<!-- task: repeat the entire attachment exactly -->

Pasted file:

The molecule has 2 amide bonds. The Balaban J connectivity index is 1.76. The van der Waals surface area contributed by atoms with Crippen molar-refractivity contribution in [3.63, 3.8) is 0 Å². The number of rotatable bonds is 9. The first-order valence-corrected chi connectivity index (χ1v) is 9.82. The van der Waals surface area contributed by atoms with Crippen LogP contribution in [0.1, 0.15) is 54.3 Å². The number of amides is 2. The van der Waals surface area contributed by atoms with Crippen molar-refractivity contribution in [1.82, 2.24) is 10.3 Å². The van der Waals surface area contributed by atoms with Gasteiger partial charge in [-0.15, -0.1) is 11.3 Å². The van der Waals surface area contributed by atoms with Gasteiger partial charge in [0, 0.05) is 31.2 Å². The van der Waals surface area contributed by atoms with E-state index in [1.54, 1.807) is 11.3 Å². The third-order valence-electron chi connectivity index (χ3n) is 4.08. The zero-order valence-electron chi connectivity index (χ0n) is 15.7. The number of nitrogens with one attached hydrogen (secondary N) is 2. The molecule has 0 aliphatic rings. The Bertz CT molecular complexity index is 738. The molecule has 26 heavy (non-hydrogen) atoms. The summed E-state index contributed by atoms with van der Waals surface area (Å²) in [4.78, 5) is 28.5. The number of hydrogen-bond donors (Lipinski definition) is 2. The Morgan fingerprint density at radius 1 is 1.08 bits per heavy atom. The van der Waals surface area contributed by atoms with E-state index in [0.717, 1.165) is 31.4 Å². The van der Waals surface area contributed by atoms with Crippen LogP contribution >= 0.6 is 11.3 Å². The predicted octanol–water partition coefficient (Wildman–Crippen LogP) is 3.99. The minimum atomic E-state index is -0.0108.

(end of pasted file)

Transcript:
The molecule has 2 amide bonds. The Balaban J connectivity index is 1.76. The van der Waals surface area contributed by atoms with Crippen molar-refractivity contribution in [3.63, 3.8) is 0 Å². The number of rotatable bonds is 9. The first-order valence-corrected chi connectivity index (χ1v) is 9.82. The van der Waals surface area contributed by atoms with Crippen LogP contribution in [0.1, 0.15) is 54.3 Å². The number of amides is 2. The van der Waals surface area contributed by atoms with Crippen molar-refractivity contribution in [1.82, 2.24) is 10.3 Å². The van der Waals surface area contributed by atoms with Gasteiger partial charge in [-0.15, -0.1) is 11.3 Å². The van der Waals surface area contributed by atoms with Gasteiger partial charge in [0, 0.05) is 31.2 Å². The van der Waals surface area contributed by atoms with E-state index in [1.54, 1.807) is 11.3 Å². The third-order valence-electron chi connectivity index (χ3n) is 4.08. The zero-order valence-electron chi connectivity index (χ0n) is 15.7. The number of nitrogens with one attached hydrogen (secondary N) is 2. The molecule has 0 aliphatic rings. The Bertz CT molecular complexity index is 738. The molecule has 26 heavy (non-hydrogen) atoms. The summed E-state index contributed by atoms with van der Waals surface area (Å²) in [4.78, 5) is 28.5. The number of hydrogen-bond donors (Lipinski definition) is 2. The Morgan fingerprint density at radius 1 is 1.08 bits per heavy atom. The van der Waals surface area contributed by atoms with E-state index in [0.717, 1.165) is 31.4 Å². The van der Waals surface area contributed by atoms with Crippen LogP contribution >= 0.6 is 11.3 Å². The predicted octanol–water partition coefficient (Wildman–Crippen LogP) is 3.99. The minimum atomic E-state index is -0.0108.